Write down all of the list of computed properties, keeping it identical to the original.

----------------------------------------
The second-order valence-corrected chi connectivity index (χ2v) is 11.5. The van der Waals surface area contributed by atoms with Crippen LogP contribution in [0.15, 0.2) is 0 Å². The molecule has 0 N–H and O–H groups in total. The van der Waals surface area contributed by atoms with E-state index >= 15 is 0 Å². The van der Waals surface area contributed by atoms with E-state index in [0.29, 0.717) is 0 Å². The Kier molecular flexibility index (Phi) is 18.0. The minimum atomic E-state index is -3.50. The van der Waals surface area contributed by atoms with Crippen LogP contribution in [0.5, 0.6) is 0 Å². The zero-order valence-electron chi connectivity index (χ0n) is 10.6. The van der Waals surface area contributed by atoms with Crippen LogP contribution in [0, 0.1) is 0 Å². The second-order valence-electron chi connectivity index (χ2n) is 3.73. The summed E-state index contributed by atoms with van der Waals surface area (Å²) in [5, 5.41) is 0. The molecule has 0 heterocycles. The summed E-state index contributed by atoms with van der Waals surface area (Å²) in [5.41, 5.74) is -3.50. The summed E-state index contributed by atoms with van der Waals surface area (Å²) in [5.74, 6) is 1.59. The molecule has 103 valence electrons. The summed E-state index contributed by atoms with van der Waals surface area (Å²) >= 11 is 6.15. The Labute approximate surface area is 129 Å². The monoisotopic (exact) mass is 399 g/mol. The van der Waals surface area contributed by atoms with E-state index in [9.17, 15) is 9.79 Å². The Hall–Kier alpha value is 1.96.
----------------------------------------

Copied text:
The second-order valence-corrected chi connectivity index (χ2v) is 11.5. The van der Waals surface area contributed by atoms with Crippen LogP contribution in [0.15, 0.2) is 0 Å². The molecule has 0 N–H and O–H groups in total. The van der Waals surface area contributed by atoms with E-state index >= 15 is 0 Å². The van der Waals surface area contributed by atoms with E-state index in [0.29, 0.717) is 0 Å². The Kier molecular flexibility index (Phi) is 18.0. The minimum atomic E-state index is -3.50. The van der Waals surface area contributed by atoms with Crippen LogP contribution in [0.5, 0.6) is 0 Å². The zero-order valence-electron chi connectivity index (χ0n) is 10.6. The van der Waals surface area contributed by atoms with Crippen LogP contribution in [0, 0.1) is 0 Å². The second-order valence-electron chi connectivity index (χ2n) is 3.73. The summed E-state index contributed by atoms with van der Waals surface area (Å²) in [5, 5.41) is 0. The molecule has 0 heterocycles. The summed E-state index contributed by atoms with van der Waals surface area (Å²) in [5.41, 5.74) is -3.50. The summed E-state index contributed by atoms with van der Waals surface area (Å²) in [5.74, 6) is 1.59. The molecule has 103 valence electrons. The summed E-state index contributed by atoms with van der Waals surface area (Å²) >= 11 is 6.15. The Labute approximate surface area is 129 Å². The monoisotopic (exact) mass is 399 g/mol. The van der Waals surface area contributed by atoms with E-state index in [9.17, 15) is 9.79 Å². The Hall–Kier alpha value is 1.96.